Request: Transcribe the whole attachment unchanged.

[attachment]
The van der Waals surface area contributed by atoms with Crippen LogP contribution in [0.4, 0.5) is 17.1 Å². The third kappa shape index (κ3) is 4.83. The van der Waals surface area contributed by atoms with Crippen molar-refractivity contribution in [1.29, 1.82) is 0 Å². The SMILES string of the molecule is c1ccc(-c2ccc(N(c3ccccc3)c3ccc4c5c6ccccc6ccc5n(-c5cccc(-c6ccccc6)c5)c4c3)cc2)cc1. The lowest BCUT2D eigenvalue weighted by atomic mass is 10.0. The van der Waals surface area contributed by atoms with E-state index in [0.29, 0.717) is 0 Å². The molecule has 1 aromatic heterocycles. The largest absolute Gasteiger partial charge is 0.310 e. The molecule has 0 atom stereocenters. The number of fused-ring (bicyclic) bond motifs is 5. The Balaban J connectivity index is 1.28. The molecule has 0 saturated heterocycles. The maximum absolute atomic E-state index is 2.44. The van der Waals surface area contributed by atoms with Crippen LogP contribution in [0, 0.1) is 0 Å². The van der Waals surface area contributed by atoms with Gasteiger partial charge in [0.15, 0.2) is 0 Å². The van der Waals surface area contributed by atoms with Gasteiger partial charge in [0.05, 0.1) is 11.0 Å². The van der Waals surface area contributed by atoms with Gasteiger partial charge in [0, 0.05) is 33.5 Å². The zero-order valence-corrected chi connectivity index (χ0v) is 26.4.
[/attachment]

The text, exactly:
The van der Waals surface area contributed by atoms with Crippen LogP contribution in [0.4, 0.5) is 17.1 Å². The third kappa shape index (κ3) is 4.83. The van der Waals surface area contributed by atoms with Crippen molar-refractivity contribution in [1.29, 1.82) is 0 Å². The SMILES string of the molecule is c1ccc(-c2ccc(N(c3ccccc3)c3ccc4c5c6ccccc6ccc5n(-c5cccc(-c6ccccc6)c5)c4c3)cc2)cc1. The lowest BCUT2D eigenvalue weighted by atomic mass is 10.0. The van der Waals surface area contributed by atoms with E-state index in [0.29, 0.717) is 0 Å². The molecule has 1 aromatic heterocycles. The largest absolute Gasteiger partial charge is 0.310 e. The molecule has 0 atom stereocenters. The number of fused-ring (bicyclic) bond motifs is 5. The Balaban J connectivity index is 1.28. The molecule has 0 saturated heterocycles. The maximum absolute atomic E-state index is 2.44. The van der Waals surface area contributed by atoms with Crippen LogP contribution in [0, 0.1) is 0 Å². The van der Waals surface area contributed by atoms with Gasteiger partial charge in [0.15, 0.2) is 0 Å². The van der Waals surface area contributed by atoms with Gasteiger partial charge in [0.05, 0.1) is 11.0 Å². The van der Waals surface area contributed by atoms with Gasteiger partial charge in [0, 0.05) is 33.5 Å². The zero-order valence-corrected chi connectivity index (χ0v) is 26.4.